Man cave, man space, mantuary: whatever the moniker and whether in a home or a more public venue, these bastions of blokey retreat are undergoing a serious designer makeover.
Boasting fit-outs that are strong and definitely not the silent type, they're now morphing into multi-purpose retreats.
The global evolution of the prestige man cave can arguably be traced back to the establishment of London's exclusive Soho House in 1995. Hospitality interiors locally are currently following suit.
The Stables is the first members-only club ever to be located at Sydney's Royal Randwick Racecourse. A genteel watering hole, it's designed for relaxation on both race and non-race days. Nostalgic interiors by acclaimed design firm Woods Bagot evoke the elegance of an 18th century private gentlemen's club of the type that was central to the life of British upper class men.
“References to horse stables have been created through raw materials and leather-upholstered furniture with detailing that alludes to saddles and bridles,” says senior interior designer Linda Boronkay.
Larger spaces are divided into more intimate areas, including a reading room with bespoke chess and backgammon-patterned tabletops.
One of the latest commercial players in the trend towards masculine-centric design is The Dean in Providence, in the US state of Rhode Island. A hip, old school-meets-new-school hotel, it's housed in a historic building that was once a brothel.
“The Dean's aesthetic takes cues from boarding schools to traditional gentlemen's clubs, with simple architectural spaces enhanced by warm textures and luxurious materials such as leather, wood, stone, cashmere and flannel,” says designer Ari Heckman of ASH NYC.
While the white doonas may be perfectly fluffed, there's not a frill in sight.
Individual design muscle
Men are also flexing their individual design muscles, with the latest data from Roy Morgan Research - taken from a sample of 2519 Australians between April 2013 and March 2014 - revealing males comprise 40 per cent of early adopters of home interiors trends.
David Moses, the managing director of building company Horizon Habitats, says many men are time poor and too exhausted to regularly go out and kick back after hours.
He is receiving an increasing number of requests for private spaces in the home that contain all the bells and whistles for downtime escape.
“In many of the houses we're building [across Sydney and the NSW Southern Highlands], we're incorporating dedicated man caves that include things such as climate- and humidity-controlled wine cellars; tasting benches for cheese and wine; humidors (for keeping cigars fresh) plus home gyms, sauna/spa/steam areas. There are also theatre rooms with drop-down screens, surround sound, soundproofing and some caves even have golf simulators,” Moses says.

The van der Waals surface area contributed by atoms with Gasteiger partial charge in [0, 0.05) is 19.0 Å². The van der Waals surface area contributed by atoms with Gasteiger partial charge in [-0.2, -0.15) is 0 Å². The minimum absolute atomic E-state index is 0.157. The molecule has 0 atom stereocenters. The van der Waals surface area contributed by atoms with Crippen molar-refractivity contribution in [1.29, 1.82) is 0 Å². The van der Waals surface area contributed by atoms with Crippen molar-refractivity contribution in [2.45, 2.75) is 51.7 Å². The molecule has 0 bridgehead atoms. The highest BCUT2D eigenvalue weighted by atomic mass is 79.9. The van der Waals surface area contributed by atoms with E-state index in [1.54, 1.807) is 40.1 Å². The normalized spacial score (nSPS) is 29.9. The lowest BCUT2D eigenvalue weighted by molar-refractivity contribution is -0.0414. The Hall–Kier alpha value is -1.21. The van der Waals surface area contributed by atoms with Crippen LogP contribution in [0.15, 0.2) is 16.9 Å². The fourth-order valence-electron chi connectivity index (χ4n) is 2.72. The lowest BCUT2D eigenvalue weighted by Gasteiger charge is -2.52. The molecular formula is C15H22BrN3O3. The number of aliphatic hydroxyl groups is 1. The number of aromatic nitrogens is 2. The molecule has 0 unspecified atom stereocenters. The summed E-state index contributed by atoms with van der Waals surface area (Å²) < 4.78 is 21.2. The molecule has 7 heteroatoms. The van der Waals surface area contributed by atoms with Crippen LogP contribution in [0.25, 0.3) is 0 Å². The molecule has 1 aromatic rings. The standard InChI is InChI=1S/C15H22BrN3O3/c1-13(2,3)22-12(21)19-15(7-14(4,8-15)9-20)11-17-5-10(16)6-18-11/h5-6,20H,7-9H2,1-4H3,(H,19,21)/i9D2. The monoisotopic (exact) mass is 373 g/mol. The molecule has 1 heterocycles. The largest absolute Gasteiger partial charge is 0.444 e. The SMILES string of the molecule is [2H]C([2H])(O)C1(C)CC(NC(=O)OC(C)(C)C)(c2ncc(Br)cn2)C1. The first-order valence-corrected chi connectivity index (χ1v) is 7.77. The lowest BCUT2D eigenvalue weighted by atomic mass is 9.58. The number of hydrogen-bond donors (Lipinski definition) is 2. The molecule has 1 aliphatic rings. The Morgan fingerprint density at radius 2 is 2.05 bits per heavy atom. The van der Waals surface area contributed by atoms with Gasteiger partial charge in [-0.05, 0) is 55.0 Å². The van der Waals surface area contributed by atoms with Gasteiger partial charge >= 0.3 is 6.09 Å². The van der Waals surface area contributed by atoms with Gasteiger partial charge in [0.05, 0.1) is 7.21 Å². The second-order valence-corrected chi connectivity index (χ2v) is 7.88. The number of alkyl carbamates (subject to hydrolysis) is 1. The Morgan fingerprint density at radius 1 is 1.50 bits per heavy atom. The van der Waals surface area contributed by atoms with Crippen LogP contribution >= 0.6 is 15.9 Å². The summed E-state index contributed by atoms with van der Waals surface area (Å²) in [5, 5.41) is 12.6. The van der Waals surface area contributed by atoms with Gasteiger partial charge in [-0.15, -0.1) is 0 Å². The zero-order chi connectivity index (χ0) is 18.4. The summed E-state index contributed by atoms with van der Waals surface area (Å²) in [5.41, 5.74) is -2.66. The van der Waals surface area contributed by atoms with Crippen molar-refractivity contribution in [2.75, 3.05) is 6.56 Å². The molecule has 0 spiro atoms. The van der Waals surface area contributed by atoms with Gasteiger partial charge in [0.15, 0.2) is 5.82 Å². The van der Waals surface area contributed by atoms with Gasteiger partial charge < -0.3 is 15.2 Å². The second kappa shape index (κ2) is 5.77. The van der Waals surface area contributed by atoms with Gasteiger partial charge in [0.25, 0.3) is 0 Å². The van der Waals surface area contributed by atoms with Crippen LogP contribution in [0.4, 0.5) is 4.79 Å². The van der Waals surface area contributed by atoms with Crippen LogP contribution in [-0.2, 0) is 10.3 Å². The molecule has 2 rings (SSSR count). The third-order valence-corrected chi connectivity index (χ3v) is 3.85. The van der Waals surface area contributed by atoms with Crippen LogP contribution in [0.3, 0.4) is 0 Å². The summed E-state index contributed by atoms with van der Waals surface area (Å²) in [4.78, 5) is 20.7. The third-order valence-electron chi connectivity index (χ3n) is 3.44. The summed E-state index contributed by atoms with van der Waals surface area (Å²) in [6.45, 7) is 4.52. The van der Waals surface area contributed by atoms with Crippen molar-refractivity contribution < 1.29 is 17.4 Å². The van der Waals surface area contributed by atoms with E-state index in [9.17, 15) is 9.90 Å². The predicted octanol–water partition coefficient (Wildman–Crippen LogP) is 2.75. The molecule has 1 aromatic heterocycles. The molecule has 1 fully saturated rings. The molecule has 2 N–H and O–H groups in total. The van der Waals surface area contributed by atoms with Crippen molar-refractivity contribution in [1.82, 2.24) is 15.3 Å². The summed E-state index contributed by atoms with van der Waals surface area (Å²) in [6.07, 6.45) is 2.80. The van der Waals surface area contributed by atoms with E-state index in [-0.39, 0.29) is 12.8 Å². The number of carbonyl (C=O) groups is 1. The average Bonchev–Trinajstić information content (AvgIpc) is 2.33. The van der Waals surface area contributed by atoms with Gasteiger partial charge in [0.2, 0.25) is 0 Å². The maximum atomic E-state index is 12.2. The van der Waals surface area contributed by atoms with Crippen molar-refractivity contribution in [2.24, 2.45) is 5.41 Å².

It's not only at the pointy end that this transformation is occurring. Sydney interior designer Kate Abdou of Designer Man Cave says men are increasingly appreciating stylishness in the areas of fashion, grooming, travel, food and wine, and consequently becoming braver with interior design.
Abdou specialises in creating masculine spaces inside everything from backyard sheds, home basements or office areas to entire bachelor pads.
“For men who spend a lot of time working or travelling, it's important to have a fuss-free, practical place for recharging the batteries,” she says. “I help with the overall design direction or simply offer information for those wanting to tackle their own cave makeover.”
Queensland and LA-based designer Mark Gacesa of Ultraspace agrees that men are becoming more sophisticated and astute in all lifestyle areas, including interiors.
Gacesa's aesthetic leans towards slick new age, rather than the vintage look. “I've recently designed some incredible 'E:Spaces' - entertainment spaces for the modern gent specifically intended to impress,” he says.
“Naturally, a bar is always top of the list but it can't be a regular-looking bar, it has to blow the mates away. Often, too, a lot of effort is put into the overall lighting design because that's where you really get to show off with things that aren't normally found in a regular room. A back-lit blue wine wall to give a nightclub-type vibe, for instance.
“In larger spaces I've even been asked to include a dance floor for when the rules loosen up and the girls are invited in for a party!”
By contrast, John Black of northern Sydney has a unique take on the man cave. The retired engineer/IT professional has created a family history room.
“It's a place to display artefacts, paintings and family photos,” he says. Like The Stables, where the members' restaurant contains a large cabinet de curiosites inspired by Victorian drawing rooms, Black's cave has a cabinet containing mementoes of his own life, such as sailing trophies sitting alongside items such as his father's World War II medals.
“The room is a physical representation of my past and present. It invokes special memories, links me to both my present-day family and my forbears and makes me proud to be a sixth-generation Australian,” he says.